High tech industries in the US face a related set of problems. In addition to traditional IP theft, Chinese companies are now innovative enough on their own to challenge world competitors, and the China market for high tech - business and consumer - is the biggest in the world. Large government subsidies and huge attractive packages for individual scientists who relocate to China are the norm. Chinese students educated in STEM fields in the US are now likely to return to China where opportunities are greater. Money alone does not drive innovation, but it is certainly a catalyst. Now American companies are feeling pressure to partner with Chinese companies on research, even as the threat of IP theft continues (even if less now than before) and loss of researcher talent continues. How to respond in this new environment, particularly one in which malice aforethought is salient? An MIT Sloan School of Management report from June of this year describes the conundrum - Changing Face of Innovation in China (limited access with sign-in). The Sloan recommendations for foreign companies in China may be all that can be done - hire more Chinese locally, learn to file patents faster in China, and "Engage in cutting-edge innovation in China when returns exceed global risks." I'm not sure what this means, but the Sloan report described it this way -
This requires both an aggressive global innovation strategy (for example, doubling down on promising R&D projects outside China and speeding up R&D outside China) and a complementary business strategy (for example, strategically patenting, engaging in more mergers and acquisitions in China and abroad, seeking greater support from home governments, and possibly shifting away from product lines increasingly dominated by Chinese companies).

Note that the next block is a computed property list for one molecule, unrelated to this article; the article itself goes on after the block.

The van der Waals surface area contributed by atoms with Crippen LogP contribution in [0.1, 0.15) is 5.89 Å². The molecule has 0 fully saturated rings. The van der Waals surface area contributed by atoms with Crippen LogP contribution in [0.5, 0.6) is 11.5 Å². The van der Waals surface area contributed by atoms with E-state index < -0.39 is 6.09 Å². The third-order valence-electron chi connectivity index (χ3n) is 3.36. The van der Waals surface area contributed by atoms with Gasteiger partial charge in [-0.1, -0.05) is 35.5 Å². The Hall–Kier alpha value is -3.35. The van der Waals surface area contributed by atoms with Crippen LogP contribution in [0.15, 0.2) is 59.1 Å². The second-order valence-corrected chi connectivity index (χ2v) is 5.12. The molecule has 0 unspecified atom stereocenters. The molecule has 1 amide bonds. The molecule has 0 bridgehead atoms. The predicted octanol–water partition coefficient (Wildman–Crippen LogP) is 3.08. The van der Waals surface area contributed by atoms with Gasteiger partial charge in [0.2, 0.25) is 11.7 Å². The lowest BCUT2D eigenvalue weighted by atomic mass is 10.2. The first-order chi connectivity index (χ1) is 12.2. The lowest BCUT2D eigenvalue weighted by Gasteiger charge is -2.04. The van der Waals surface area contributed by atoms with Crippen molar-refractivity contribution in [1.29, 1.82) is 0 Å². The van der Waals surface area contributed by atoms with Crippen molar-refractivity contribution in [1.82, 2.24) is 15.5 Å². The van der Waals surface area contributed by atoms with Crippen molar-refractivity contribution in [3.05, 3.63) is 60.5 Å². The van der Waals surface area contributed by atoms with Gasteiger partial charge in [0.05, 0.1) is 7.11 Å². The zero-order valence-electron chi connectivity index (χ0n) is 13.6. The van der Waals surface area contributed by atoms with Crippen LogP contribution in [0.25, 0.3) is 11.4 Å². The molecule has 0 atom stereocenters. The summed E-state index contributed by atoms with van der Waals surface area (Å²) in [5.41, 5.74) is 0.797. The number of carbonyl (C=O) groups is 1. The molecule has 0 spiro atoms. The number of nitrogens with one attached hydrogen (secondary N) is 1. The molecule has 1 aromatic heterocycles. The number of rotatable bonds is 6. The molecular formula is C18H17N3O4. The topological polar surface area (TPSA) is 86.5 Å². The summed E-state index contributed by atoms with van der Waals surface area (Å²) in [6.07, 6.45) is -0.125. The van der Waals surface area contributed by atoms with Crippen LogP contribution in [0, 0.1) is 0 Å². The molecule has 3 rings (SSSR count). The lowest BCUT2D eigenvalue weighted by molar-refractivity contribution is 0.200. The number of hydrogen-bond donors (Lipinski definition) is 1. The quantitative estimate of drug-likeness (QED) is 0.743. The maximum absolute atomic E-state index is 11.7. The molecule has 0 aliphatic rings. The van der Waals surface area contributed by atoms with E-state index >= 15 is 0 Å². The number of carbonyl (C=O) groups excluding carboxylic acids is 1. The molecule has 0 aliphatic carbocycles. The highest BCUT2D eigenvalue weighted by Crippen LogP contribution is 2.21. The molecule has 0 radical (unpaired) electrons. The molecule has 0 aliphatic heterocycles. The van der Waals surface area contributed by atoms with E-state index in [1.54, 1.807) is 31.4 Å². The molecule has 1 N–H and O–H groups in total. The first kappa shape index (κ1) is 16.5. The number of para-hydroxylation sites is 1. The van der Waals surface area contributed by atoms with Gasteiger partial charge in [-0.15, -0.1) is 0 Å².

Obviously, tariffs and different locations within China affect industries differently. For me, I expect those indirect costs – the unfair application of regulations and paperwork and extra-legal harassment as tools of trade war - to push a sizable chunk of American manufacturing out of China. Not major companies, but many smaller companies, looking at the short and medium term, will need to negotiate a way out. In the latest AmCham survey, 25% of American respondents said they had moved or are planning to move capacity out of China – and this survey was conducted a year ago. At that time, businesses cited labor costs, IP theft, and a “more challenging regulatory environment” as the reasons for relocation. Forty-five per cent reported flat or declining revenue in China, and only 64% reporting a profit, the lowest percentage in five years. Now comes the trade war. AmCham - businesses leaving China Larger companies may choose to reinvest elsewhere, but they too will have to bear the brunt of both sides – tariffs on imports to the US and tariffs on imports and punishment from China. The greater the role that public stockholders play in company valuation, the more difficult it will be for American companies to find a way out. Potential loss of profits and the sunk costs of capacity will be hard for stockholders to bear. But no way out can only be a short term solution. For some firms, as for Kostner in the movie, returning home - or at least, leaving China - may be the only way out.